This line dance was a version of Merengue with steps to rotate the dance direction orientation to another wall. The most popular current version (1980-2008) is called "The Electric Slide".
The original NY mainstream Bus Stop and Hustle trend ended and freestyle took over when recording artists Chic released the song "Le Freak" in 1978. Everyone else in the country started in 1978 after Saturday Night Fever was released.
Depiction in Saturday Night Fever
The 1977 movie Saturday Night Fever showed both the line and partner forms of hustle, as well as something referred to as the "tango hustle" (invented just for that film by the cast, according to the DVD commentary). Afterwards, different line dance and couple dance forms of the Hustle emerged. Although the huge popularity faded quickly as the hype that was created by the movie died down, the hustle has continued and is now a "ballroom dance"; it has taken a place besides swing, cha-cha-cha, tango, rumba, bolero, nightclub two step and other partner dances in America.
New York Hustle
The couple dance form of hustle is usually called "New York Hustle" but frequently referred to by other names including "la hustle" or "latin hustle", it is very similar to the "Detroit hustle" but counted somewhat differently. It has some resemblance to, and steps in common with, swing and salsa dancing. As in the Latin dances, couples tend to move within a "spot" on the dance floor, as opposed to following a line of dance as in foxtrot, or as opposed to tracking within a slot as in West Coast Swing or LA Hustle.
One similarity between hustle and swing is that the lead takes the rock step on his left foot; however, if the dance is taught by counting, the rock step happens at the beginning of the count - "and-one, two, three" rather than at the end of the count as in swing - "left, right, rock-step". This can confuse beginner leads who are used to triple-step swing, because the lead rock-steps on the right side of his "track" in the swing basic but on the left side in the hustle basic.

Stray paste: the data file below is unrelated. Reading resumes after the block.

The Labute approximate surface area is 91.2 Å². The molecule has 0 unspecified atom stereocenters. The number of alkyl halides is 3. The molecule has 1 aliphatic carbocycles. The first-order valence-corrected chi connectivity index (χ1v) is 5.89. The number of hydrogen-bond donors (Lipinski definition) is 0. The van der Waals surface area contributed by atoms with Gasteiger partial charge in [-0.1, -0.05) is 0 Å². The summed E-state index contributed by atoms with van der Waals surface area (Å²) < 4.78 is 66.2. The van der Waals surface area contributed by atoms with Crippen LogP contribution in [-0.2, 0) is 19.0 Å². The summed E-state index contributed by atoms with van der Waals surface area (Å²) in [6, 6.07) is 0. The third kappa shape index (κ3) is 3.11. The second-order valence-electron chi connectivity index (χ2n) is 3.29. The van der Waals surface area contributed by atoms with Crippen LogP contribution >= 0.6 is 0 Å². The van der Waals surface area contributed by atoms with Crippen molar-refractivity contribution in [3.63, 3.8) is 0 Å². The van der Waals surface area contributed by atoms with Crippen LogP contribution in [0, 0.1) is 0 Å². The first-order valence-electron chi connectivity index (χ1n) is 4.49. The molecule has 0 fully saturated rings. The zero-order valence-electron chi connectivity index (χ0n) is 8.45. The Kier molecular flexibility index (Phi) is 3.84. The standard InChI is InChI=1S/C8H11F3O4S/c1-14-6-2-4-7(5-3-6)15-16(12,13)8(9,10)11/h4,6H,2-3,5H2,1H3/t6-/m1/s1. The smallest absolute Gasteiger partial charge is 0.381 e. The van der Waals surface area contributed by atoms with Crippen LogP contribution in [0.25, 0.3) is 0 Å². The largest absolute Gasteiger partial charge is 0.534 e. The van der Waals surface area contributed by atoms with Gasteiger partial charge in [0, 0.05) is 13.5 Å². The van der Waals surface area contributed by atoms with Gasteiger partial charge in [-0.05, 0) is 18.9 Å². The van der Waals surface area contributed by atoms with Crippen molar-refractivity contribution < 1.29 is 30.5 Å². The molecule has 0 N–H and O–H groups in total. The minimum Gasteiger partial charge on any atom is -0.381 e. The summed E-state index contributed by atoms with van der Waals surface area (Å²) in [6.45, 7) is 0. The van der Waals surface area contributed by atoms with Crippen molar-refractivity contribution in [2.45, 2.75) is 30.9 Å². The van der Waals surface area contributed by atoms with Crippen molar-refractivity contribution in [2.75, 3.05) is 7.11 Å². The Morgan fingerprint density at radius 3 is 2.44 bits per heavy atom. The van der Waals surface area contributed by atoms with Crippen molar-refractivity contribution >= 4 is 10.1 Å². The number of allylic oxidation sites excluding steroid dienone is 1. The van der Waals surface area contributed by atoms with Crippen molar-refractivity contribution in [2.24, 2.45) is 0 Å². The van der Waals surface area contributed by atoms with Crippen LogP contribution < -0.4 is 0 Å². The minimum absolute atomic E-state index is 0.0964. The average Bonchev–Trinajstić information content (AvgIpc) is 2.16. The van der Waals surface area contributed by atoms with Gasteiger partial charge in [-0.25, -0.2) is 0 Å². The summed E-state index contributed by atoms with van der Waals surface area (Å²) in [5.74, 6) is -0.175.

The dance is somewhat unique rhythmically because of the syncopation it is associated with. Most dances are danced with either 4/4 or 3/4 music with counting to match, with either a triple or duple base depending on the dance. The New York hustle is generally danced to 4/4 music but counted in triple time leading to a somewhat confusing count. "One, two, three-and, four, one, two-and, three, four, one-and, two, three, four-and, one, two, three-and, four, one, two-and etc." Most of the time the dance is simply counted in triple time and the fourth beat accent is ignored or only used every fourth measure to indicate the correct timing of the dance.
Basic - similar to the basic from single-step swing, except rock step is at beginning
Turn - 180° clockwise turn taken between 2 and 3 count, followed by a rock step
Left Turn - 180° counterclockwise turn taken between 1 and 2 count, followed by a rock step
Side Break - lead sends follow out still holding her left hand, then picks her back up
Wheel - couple in double hand-hold pumps arms like a bellows; couple as a whole rotates 180° clockwise
Inside Turn or Loop Turn - similar to the loop turn from swing; follower twirls 360° counterclockwise
Wrap - similar to wrap from the western swing but the footing is the same as a half turn for the hustle
Two hand turn - uses 180° turn footing, before the step the lead takes the followers right hand in his, then proceeds as if completing a wrap but changes back to mirror two hand position half way through the step.
Shell, Niel and John P. Nyemchek, Hustle, Nyemchek Dance Centre, Pearl River, New York, 1999. ISBN 1-929574-00-2
Jones and Kantonen, 1999
Jones, Alan and Kantonen, Jussi (1999). Saturday Night Forever: The Story of Disco. Chicago, Illinois: A Cappella Books. ISBN 1-55652-411-0.
Lustgarten, Karen (1978). The Complete Guide to Disco Dancing: The Easy Step-By-Step Way to Learn Today's Top Dances. United States: Warner Books.
Blair, Skippy ("1998"). Dance Power, Own the Experience. ISBN 0-932980-24-4